For years the kid in all of us, has looked forward to this time of year. It has even been ‘more’ fun as we grew older. As parents, we always wanted the best for our children. As grandparents, we always wanted the best for our grandchildren. As great-grandparents, we always want the best for our children, grandchildren and great-grandchildren. At the same time, we always wanted our children, grandchildren and great-grand children to understand the ‘reason for the season.’
I remember when I was growing up and right up until I graduated from high school and was away at college, that we as a family always took the time to read the Christmas story from the Bible before we opened the presents. Of course, we were able to see and play with the presents that Santa had brought. We seemed to have a few hours to do so, until Mom and Dad got up, dressed and situated for the reading of the story.
After the story, we created a large mess.
I remember Doc, that is what I called him because he was a medical doctor, would ask a question or two: “Why do expect to get presents at Christmas?” he would ask. It took awhile, but after a few years I learned the answer, and then after me, each of my three younger sisters learned and knew the answer. The answer was simple: God has given to us the greatest gift of his son and these presents represent gifts for us from God. Now I know some may debate that answer, yet as I look back I understand the reason for the answer. Christmas was about God’s gift for us and that trickled down from parents to child to grandchild, etc. Now you know one of the reasons you always hear in one of my prayers: For all that we have and for all that we are, we give you thanks.
Another question Doc would ask was: How many wise men came to visit the baby Jesus? He asked this just to make certain we were listening to what he was reading. Sometimes this second question changed and that would throw us off and we would have to think. Boy, did that hurt, because it extended the time before we could open the presents.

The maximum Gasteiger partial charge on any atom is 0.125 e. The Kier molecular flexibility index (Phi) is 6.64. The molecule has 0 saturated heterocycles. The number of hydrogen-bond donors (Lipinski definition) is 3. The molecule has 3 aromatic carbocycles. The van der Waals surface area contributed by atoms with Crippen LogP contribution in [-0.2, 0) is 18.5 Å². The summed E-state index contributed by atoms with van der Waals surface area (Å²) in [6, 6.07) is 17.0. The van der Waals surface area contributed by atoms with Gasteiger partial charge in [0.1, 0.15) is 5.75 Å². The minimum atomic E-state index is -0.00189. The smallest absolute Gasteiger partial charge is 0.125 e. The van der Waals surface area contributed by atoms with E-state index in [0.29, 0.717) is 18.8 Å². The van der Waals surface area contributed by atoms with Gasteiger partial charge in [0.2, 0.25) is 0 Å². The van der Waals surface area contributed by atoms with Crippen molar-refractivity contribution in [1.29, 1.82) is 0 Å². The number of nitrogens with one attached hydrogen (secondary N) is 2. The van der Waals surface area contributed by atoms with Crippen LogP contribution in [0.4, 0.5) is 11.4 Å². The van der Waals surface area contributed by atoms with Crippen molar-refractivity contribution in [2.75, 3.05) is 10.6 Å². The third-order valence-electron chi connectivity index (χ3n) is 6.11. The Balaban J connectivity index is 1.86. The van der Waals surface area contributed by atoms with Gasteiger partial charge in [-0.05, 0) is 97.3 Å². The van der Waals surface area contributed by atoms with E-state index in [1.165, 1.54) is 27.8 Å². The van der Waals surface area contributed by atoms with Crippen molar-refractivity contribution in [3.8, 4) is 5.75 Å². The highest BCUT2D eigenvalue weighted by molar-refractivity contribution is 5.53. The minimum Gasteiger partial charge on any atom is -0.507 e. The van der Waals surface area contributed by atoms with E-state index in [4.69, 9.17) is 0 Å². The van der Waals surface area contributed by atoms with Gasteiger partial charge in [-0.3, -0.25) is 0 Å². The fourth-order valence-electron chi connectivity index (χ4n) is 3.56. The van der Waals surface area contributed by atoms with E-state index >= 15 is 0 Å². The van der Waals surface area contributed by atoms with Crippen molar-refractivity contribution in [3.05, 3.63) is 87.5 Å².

I know that I was seriously spoiled. Remember he was a medical doctor and earned enough to keep us spoiled. On the other side of those Christmases was the Christmas of 1976. I was married, living in Virginia City, Nevada with our 16 month old son. We had very little. The little we did have went for food and coal to heat the house which was very large (4000 square feet) and very old (1875) and very leaky. I was able to buy a toy wood train set for him and a bathrobe for her. That was Christmas that year. From the time that I did not spend anymore Christmases at home, until that very year, I did not read or even look at the Christmas story. Within two weeks, my son and his mother had left and I knew not where. The next Christmas, I began reading the Christmas story again and have done so ever since.
I guess the point of all of this is: Christmas comes in many ways to each of us and Christmas might change during our lifetime. However, the Christmas story is still the Christmas story: The birth of the Son of God who came to teach how to have a relationship with God and relationships with others. That is a great day to celebrate the greatest birthday present ever given to us, each one of us.
Barbara and I do wish you and your family a very meaningful Christmas.
Peace and Blessings,